In any case, my belief is that Iran has not revealed the whole truth about the beginning of its nuclear program. There might have been some military involvement in nuclear procurement and nuclear experiments. However, these skeletons in the closet are, in all probability, fairly insignificant; the body of evidence would otherwise be greater and harder to conceal.
My impression is that Iran might have intended finally to come clean about any past weapons ambitions during their negotiations with the Europeans, as part of a comprehensive package and a pre-agreed scenario and at a time when the world’s focus was on Iran’s future and not its past. But when the negotiations fell apart and the environment turned confrontational, the Iranians were left with a dilemma: any revelation of past involvement in a military nuclear program, however minor or distant, coming during a moment of confrontation, would be seen as vindication of the view that Iran was not to be trusted. But if they refrained from giving a full account, they were perpetuating the original sin of concealment.”
In a footnote, ElBaradei writes that, “According to rumor, certain Iranian officials had admitted that Iran had appointed a special group in 1987 to look into planning a nuclear weapon option. The group allegedly had been disbanded in the early 1990s. Reportedly, Iran was divided internally about how to confess this matter to the IAEA. The Agency had heard similar intimations through intelligence channels. But we were never able to verify the truth behind these rumors.”
“A second question frequently posed to me is why Iran has remained so intent on pursuing uranium enrichment in the face of sanctions and Western condemnation. My best reading is that the Iranian nuclear program, including enrichment, has been for Iran the means to an end. Tehran is determined to be recognized as a regional power. That recognition, in their view, is intimately linked to the achievement of a grand bargain with the West.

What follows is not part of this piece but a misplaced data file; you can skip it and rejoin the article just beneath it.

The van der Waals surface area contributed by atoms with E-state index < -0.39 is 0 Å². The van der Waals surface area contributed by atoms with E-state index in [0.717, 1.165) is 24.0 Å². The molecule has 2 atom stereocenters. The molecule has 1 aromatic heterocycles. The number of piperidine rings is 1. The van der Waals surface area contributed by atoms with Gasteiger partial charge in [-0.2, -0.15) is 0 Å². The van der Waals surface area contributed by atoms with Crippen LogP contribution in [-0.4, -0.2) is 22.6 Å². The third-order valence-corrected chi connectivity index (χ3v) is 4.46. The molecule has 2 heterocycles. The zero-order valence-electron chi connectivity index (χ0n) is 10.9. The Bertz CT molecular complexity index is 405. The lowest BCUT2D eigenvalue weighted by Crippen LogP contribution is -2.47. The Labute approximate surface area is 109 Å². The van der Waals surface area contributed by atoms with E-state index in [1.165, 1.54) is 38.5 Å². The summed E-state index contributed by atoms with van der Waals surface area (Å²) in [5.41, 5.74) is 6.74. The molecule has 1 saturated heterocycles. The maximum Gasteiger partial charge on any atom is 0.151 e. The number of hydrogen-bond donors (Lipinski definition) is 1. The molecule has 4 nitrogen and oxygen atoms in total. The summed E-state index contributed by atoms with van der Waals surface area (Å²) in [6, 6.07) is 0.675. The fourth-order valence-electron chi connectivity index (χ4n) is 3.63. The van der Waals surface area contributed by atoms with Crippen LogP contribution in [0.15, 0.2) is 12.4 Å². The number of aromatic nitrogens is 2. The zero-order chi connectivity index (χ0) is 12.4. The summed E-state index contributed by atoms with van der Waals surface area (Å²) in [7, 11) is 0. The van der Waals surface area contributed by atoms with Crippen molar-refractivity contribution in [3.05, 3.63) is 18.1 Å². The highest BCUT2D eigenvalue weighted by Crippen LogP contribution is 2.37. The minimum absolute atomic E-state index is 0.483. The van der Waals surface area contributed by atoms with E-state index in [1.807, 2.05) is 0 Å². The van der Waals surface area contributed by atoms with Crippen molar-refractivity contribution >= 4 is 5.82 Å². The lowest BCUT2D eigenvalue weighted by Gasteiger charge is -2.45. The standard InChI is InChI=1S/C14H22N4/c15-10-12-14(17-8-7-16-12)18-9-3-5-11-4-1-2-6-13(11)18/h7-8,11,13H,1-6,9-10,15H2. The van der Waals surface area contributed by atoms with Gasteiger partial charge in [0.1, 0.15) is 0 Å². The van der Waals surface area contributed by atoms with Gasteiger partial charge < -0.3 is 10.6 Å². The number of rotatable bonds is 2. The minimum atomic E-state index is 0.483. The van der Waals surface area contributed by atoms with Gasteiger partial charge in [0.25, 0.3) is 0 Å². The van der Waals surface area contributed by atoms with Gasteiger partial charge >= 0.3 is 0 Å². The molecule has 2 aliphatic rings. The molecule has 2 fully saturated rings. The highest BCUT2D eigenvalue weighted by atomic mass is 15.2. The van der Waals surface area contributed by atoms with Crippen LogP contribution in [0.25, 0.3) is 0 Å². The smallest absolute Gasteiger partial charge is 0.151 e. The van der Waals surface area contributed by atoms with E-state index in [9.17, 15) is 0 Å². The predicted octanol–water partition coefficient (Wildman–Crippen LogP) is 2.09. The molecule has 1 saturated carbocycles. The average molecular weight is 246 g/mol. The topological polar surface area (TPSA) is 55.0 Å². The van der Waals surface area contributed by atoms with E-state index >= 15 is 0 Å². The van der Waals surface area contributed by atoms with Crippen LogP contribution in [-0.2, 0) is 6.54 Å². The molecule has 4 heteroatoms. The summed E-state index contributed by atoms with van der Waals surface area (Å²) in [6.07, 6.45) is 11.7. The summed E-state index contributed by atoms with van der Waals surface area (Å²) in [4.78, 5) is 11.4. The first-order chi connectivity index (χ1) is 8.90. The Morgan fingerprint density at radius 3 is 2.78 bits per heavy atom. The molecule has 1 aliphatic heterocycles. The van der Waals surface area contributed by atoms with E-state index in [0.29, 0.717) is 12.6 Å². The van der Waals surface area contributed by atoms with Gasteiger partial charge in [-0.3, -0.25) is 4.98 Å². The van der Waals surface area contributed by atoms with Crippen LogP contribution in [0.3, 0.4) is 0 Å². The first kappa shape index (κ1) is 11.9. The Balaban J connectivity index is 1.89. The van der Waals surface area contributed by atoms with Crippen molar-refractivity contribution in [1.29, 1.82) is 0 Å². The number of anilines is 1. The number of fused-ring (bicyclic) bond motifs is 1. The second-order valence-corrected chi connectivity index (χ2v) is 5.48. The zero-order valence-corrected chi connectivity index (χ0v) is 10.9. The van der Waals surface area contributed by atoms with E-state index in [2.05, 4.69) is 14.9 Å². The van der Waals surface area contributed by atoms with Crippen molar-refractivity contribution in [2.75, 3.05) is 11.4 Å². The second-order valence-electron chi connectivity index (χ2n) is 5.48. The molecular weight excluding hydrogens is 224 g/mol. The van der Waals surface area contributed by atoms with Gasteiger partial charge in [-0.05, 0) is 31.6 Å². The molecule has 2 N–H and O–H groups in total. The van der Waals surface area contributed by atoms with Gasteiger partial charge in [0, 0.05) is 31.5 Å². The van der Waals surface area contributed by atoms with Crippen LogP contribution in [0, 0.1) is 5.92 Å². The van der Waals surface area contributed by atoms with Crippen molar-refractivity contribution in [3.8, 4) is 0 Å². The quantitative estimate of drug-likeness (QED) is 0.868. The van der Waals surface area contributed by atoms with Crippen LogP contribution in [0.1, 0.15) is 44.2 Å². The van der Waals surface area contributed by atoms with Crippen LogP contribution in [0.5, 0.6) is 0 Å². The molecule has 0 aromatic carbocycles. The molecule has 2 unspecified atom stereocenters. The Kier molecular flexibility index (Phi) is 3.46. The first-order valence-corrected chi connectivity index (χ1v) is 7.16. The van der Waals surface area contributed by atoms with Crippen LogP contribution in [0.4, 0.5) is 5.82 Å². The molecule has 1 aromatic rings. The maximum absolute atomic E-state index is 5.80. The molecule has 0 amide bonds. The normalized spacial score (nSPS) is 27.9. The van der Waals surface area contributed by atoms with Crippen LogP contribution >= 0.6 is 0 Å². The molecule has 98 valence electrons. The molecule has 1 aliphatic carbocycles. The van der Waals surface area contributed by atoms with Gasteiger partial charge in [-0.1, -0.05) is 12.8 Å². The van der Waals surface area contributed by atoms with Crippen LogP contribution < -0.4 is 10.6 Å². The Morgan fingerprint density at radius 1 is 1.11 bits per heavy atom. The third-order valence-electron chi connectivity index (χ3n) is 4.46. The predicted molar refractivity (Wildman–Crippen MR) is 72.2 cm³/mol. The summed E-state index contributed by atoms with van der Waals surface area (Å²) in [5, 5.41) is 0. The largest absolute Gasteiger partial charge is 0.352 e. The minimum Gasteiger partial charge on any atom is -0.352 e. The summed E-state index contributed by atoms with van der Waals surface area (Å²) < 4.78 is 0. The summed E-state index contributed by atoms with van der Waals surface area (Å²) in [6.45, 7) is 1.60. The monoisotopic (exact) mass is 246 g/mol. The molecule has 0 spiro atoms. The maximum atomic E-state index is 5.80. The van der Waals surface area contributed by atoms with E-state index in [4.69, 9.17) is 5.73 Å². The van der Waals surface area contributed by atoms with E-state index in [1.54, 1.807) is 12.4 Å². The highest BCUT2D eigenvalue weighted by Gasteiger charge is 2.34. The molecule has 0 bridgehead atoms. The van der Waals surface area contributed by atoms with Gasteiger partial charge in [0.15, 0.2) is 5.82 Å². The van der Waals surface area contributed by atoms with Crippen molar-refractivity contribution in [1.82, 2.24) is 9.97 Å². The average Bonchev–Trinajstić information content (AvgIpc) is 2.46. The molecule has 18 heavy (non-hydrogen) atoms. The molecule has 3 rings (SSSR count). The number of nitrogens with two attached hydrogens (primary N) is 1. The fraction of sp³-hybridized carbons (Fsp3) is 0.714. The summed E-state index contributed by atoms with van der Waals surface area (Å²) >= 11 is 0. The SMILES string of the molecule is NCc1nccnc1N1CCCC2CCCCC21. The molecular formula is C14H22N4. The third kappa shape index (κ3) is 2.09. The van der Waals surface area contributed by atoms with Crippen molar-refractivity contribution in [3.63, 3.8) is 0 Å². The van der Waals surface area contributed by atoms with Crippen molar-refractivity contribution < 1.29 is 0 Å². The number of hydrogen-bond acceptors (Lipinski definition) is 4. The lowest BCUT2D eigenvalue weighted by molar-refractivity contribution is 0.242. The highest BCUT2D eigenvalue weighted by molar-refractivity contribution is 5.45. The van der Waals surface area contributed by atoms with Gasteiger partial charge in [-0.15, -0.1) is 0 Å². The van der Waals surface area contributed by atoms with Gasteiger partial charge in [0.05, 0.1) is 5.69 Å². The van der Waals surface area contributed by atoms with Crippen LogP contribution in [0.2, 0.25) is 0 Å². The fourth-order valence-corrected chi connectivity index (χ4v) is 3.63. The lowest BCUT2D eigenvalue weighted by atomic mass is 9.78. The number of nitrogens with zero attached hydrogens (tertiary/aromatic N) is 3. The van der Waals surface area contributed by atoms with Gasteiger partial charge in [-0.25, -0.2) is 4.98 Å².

Even if the intent is not to develop nuclear weapons, the successful acquisition of the full nuclear fuel cycle, including enrichment, sends a signal of power to Iran’s neighbors and to the world, providing a sort of insurance against attack. Each of the factions in Iran understands that the nuclear program is in itself a deterrent. There is a clear consensus domestically that Iran needs to maintain that deterrence. Overall, though, Iran’s goal is not to become another North Korea – a nuclear weapon possessor but a pariah in the international community – but rather Brazil or Japan, a technological powerhouse with the capacity to develop nuclear weapons if the political winds were to shift, while remaining a non-nuclear-weapon state under the NPT.
The furor over Iran’s nuclear program cannot be understood without reference to the volatile security situation in the Middle East and the region’s fiercely competing ideologies. The elephant in the room is Israel’s nuclear arsenal. Israel of course is not in violation of the NPT, having never joined, but that distinction does nothing to temper the anger of its neighbors at the perceived asymmetry in treatment and the imbalance in regional security.”
Last modification May 30, 2011.